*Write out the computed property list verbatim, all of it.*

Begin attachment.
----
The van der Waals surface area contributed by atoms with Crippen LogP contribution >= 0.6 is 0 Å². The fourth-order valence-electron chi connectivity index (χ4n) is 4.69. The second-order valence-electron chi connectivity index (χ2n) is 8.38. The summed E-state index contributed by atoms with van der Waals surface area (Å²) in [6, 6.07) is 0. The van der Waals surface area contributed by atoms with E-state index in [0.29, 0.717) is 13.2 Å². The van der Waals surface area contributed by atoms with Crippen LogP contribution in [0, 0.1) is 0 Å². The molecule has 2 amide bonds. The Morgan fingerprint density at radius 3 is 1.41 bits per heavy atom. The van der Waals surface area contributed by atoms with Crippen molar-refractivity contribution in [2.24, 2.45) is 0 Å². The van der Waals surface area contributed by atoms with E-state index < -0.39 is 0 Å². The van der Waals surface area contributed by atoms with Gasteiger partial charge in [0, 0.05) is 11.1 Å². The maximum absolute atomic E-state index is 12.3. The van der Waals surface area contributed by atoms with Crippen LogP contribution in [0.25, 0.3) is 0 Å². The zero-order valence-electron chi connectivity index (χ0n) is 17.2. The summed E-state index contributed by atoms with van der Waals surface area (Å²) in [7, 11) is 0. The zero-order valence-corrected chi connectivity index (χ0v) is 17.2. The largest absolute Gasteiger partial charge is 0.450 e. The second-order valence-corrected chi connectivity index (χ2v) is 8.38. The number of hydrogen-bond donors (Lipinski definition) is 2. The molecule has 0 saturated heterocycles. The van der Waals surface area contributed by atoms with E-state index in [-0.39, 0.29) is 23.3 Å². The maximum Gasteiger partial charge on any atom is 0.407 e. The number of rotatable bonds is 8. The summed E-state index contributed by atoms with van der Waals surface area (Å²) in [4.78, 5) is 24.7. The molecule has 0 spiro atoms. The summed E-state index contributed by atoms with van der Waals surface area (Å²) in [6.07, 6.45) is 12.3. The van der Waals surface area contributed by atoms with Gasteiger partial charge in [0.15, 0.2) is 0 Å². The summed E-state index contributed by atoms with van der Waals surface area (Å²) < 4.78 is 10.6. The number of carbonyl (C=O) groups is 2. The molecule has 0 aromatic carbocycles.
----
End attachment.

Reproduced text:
The van der Waals surface area contributed by atoms with Crippen LogP contribution >= 0.6 is 0 Å². The fourth-order valence-electron chi connectivity index (χ4n) is 4.69. The second-order valence-electron chi connectivity index (χ2n) is 8.38. The summed E-state index contributed by atoms with van der Waals surface area (Å²) in [6, 6.07) is 0. The van der Waals surface area contributed by atoms with E-state index in [0.29, 0.717) is 13.2 Å². The van der Waals surface area contributed by atoms with Crippen LogP contribution in [0, 0.1) is 0 Å². The molecule has 2 amide bonds. The Morgan fingerprint density at radius 3 is 1.41 bits per heavy atom. The van der Waals surface area contributed by atoms with Crippen molar-refractivity contribution in [2.24, 2.45) is 0 Å². The van der Waals surface area contributed by atoms with E-state index < -0.39 is 0 Å². The van der Waals surface area contributed by atoms with Gasteiger partial charge in [0, 0.05) is 11.1 Å². The maximum absolute atomic E-state index is 12.3. The van der Waals surface area contributed by atoms with Crippen LogP contribution in [0.25, 0.3) is 0 Å². The zero-order valence-electron chi connectivity index (χ0n) is 17.2. The summed E-state index contributed by atoms with van der Waals surface area (Å²) in [7, 11) is 0. The zero-order valence-corrected chi connectivity index (χ0v) is 17.2. The largest absolute Gasteiger partial charge is 0.450 e. The second-order valence-corrected chi connectivity index (χ2v) is 8.38. The number of hydrogen-bond donors (Lipinski definition) is 2. The molecule has 0 saturated heterocycles. The van der Waals surface area contributed by atoms with E-state index in [-0.39, 0.29) is 23.3 Å². The maximum Gasteiger partial charge on any atom is 0.407 e. The number of rotatable bonds is 8. The summed E-state index contributed by atoms with van der Waals surface area (Å²) in [4.78, 5) is 24.7. The molecule has 0 spiro atoms. The summed E-state index contributed by atoms with van der Waals surface area (Å²) in [6.07, 6.45) is 12.3. The van der Waals surface area contributed by atoms with Gasteiger partial charge in [0.15, 0.2) is 0 Å². The summed E-state index contributed by atoms with van der Waals surface area (Å²) < 4.78 is 10.6. The number of carbonyl (C=O) groups is 2. The molecule has 0 aromatic carbocycles.